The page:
24th U.S. Infantry Adjutant’s Voucher – 2nd Lt. E.S. Beacom


Most likely made out while Lt. Beacom was stationed Fort McIntosh, Texas, dated 25 May, 1874.

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Edgard Swazie Beacom, USMA Class of 1873, joined his regiment upon graduation as a 2nd Lieutenant. Little have I found on his service record without going to great lengths, other than trying to find some details in his short career in the Army.  He resigned his commission in 1877.  Beacom died in March of 1884.

I do know he entered the Army from Pennsylvania, and was 39th in his West Point class. This voucher records as of the 25th of May, 1874, Beacom had been assigned as the post adjutant at Fort McIntosh, Tex, and also acted as the post treasurer.

He did find himself a predicament with another officer, Lt. B.M. Custer, of the 24th Infantry.  In a report to Captain Charles C. Hood, 24th, commanding Fort McIntosh, Beacom wrote on January 29, 1875, that he and Lt. Custer had stopped briefly at the officer of a doctor in Larado. Texas, and while there heard there horses being stolen, and they began their pursuit with the ad of lanterns toward the Rio Grand. The next morning they obtained permission to pursue into Mexico, by an authority at New Larado, Mexico, and all of that day was wasted in trying to obtain men to help in the recovery of the mounts. The next morning with the assistance of two soldier from the 24th, and two Mexicans, they started to follow the trail, and eventually were able to get their horses back. Beacom mentioned in his report that the Alcaldes at New Larado, and Guerrero, Mexico were most helpful to assist, and he called to attention the great credit to the two soldiers and their part in the affair.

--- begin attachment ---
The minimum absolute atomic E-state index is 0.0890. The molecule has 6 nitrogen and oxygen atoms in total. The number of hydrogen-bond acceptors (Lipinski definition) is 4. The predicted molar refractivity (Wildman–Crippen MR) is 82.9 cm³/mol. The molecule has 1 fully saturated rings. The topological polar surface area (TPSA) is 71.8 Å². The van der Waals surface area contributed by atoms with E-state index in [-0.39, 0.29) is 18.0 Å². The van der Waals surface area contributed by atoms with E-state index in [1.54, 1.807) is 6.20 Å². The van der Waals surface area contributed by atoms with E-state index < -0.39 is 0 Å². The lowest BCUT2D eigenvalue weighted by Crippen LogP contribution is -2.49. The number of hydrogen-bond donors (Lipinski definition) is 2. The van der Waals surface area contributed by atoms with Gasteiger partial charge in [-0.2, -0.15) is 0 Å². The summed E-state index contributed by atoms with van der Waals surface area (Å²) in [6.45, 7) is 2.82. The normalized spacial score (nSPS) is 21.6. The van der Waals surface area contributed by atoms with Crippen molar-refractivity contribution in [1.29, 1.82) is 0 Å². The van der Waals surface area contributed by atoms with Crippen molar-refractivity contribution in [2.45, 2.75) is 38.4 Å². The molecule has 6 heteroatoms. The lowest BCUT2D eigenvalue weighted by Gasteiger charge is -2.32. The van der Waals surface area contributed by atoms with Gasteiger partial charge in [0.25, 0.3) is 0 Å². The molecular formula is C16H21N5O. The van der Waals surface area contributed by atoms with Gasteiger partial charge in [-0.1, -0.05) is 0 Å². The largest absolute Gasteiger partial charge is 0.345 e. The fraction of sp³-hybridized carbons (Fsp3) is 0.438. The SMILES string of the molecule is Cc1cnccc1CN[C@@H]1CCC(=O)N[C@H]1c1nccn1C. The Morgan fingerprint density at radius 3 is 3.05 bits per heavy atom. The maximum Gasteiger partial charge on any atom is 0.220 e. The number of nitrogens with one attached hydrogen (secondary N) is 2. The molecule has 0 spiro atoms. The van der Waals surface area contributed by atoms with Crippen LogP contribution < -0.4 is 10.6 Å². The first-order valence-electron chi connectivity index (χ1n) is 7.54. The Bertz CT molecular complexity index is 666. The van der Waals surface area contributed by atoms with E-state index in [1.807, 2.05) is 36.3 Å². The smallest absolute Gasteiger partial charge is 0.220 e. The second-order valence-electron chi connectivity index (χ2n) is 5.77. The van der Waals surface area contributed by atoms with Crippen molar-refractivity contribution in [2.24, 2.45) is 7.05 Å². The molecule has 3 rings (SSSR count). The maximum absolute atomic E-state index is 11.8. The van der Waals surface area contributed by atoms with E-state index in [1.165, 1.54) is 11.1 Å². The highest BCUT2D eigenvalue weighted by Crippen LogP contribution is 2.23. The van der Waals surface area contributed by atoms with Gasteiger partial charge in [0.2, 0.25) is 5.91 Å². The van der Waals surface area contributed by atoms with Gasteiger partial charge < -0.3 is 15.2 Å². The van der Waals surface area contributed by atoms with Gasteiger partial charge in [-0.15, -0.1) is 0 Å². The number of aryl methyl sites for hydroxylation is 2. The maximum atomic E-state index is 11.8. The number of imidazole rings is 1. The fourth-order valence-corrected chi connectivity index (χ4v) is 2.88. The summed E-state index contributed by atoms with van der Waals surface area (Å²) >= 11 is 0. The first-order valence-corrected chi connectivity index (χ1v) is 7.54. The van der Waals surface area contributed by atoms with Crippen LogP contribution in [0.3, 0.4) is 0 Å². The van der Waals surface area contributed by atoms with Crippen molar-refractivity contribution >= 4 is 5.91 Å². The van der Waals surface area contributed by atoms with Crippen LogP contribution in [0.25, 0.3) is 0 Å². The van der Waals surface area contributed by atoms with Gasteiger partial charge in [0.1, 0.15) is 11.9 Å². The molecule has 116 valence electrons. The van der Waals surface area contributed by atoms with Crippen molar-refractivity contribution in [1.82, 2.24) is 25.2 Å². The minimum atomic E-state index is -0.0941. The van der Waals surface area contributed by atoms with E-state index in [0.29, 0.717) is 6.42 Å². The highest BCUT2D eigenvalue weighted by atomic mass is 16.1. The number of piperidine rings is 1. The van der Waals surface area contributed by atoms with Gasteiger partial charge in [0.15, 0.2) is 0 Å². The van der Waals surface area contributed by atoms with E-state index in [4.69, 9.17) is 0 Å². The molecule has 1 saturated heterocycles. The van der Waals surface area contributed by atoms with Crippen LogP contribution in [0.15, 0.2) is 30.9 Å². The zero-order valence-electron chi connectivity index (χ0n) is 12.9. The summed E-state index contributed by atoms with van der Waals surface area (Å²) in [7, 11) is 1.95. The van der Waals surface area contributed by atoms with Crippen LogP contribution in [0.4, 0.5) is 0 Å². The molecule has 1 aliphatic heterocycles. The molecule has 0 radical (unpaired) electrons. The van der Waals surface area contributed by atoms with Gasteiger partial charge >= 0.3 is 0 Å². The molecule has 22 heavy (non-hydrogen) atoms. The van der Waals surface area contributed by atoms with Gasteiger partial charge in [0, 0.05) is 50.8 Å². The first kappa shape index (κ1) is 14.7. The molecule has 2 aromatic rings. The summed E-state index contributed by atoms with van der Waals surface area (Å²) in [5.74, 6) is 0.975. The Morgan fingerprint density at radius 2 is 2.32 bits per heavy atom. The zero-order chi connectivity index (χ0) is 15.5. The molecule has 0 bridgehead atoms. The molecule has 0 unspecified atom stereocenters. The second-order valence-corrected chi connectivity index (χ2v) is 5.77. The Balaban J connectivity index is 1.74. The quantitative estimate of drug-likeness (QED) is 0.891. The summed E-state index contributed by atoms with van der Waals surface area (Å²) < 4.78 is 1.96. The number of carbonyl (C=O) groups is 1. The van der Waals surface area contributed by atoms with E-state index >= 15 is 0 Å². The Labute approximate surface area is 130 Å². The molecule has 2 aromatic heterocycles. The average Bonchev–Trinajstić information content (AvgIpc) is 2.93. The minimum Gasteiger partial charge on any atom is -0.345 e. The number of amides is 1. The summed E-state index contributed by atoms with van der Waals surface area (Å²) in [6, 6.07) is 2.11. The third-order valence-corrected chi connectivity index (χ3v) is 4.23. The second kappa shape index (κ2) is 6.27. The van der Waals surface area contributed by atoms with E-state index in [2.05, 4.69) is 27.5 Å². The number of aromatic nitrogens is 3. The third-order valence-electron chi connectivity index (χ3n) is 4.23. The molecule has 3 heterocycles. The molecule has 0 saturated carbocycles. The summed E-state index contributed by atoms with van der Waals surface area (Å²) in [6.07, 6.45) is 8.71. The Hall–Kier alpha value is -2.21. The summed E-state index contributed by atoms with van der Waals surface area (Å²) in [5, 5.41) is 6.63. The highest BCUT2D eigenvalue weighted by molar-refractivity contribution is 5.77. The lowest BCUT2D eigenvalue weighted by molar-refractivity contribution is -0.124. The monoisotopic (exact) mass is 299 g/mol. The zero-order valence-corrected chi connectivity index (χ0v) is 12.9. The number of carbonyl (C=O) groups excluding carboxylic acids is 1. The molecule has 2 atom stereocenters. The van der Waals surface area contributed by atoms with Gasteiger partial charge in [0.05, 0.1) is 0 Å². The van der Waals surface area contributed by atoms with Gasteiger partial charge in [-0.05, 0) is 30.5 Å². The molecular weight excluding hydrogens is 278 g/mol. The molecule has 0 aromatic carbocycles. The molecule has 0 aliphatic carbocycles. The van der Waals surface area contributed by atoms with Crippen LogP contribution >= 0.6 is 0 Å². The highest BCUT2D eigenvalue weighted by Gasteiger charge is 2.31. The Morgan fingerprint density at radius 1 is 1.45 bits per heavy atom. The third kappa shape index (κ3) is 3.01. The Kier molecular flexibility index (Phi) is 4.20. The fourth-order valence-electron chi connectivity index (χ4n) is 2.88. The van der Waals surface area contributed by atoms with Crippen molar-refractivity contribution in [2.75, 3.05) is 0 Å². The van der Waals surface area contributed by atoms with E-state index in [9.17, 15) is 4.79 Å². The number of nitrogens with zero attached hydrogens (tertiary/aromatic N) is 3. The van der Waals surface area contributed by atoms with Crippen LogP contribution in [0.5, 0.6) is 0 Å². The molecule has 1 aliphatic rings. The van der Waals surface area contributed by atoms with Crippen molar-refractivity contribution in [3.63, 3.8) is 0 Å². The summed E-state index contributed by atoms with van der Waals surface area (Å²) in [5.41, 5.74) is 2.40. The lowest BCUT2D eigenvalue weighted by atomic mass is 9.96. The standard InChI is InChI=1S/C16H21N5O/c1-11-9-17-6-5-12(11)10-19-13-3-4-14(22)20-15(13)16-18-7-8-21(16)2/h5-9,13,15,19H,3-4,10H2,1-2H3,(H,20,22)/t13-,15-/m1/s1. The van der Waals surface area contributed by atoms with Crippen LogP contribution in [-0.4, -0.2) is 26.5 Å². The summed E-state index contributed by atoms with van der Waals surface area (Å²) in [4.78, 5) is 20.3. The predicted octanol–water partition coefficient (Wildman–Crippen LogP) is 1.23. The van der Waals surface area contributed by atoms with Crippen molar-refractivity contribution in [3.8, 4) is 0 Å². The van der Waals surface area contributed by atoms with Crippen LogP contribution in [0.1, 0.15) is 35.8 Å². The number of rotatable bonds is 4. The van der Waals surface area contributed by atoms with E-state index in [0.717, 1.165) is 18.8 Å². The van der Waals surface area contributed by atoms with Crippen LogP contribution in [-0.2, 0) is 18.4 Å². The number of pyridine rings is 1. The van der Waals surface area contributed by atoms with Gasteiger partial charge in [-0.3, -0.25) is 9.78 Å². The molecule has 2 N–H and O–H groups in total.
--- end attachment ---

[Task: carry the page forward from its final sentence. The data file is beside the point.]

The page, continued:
Captain Hood’s letter to the Adjutant General, Department of Texas, stated, “….Lt. Beacom’s conduct…is deserving of great praise and public mention, not so much on account of the horses and thieves overhauled, as affording an example to others who lose property on the frontier, of what succuss may follow like persistent and properly directed efforts.”


Under an Act of 28 July, 1866, the 38th and 41st infantry regiments were organized, with both units made up of Black troops.  Initially all the officers were Civil War veterans, and had excellent records, showing experience under fire.

The 38th began is service guarding and scouting along the transcontinental railroads being built in New Mexico, while the 41st was stationed in Texas and Louisiana.

In 1869, under the Army’s reorganization, these two regiments were consolidated to form the new 24th Infantry, and would remain in Texas until 1880, at various post, where usually on average only two companies garrisoned those forts and camps.

Duties performed by the regiment were expeditions and scouts against Indians over the Staked Plains, construction of posts, building roads, chasing down horse thieves, and many other assignments some grueling, with others having rather mundane in nature.  By 1880, West Texas was a much safer state, with a good deal of the Indian troubles subdued, and more settlers moving into the state.

A few of the post where the 24th was garrisoned were Forts, Brown, Concho, Clark, Duncan, McIntosh, McKavett, Richardson, and several other posts and camps.

The documents is a one page voucher for postage for the 1st of November 1873 to 25 May, 1874.  The document is entirely in Beacom’s hand, and essentially comprises two autographs of this officer’s, no doubt scarce signature. The importance here lies in the location from where it was filled out, along with Beacom’s autograph.  Fine + condition.


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Weight .5 lbs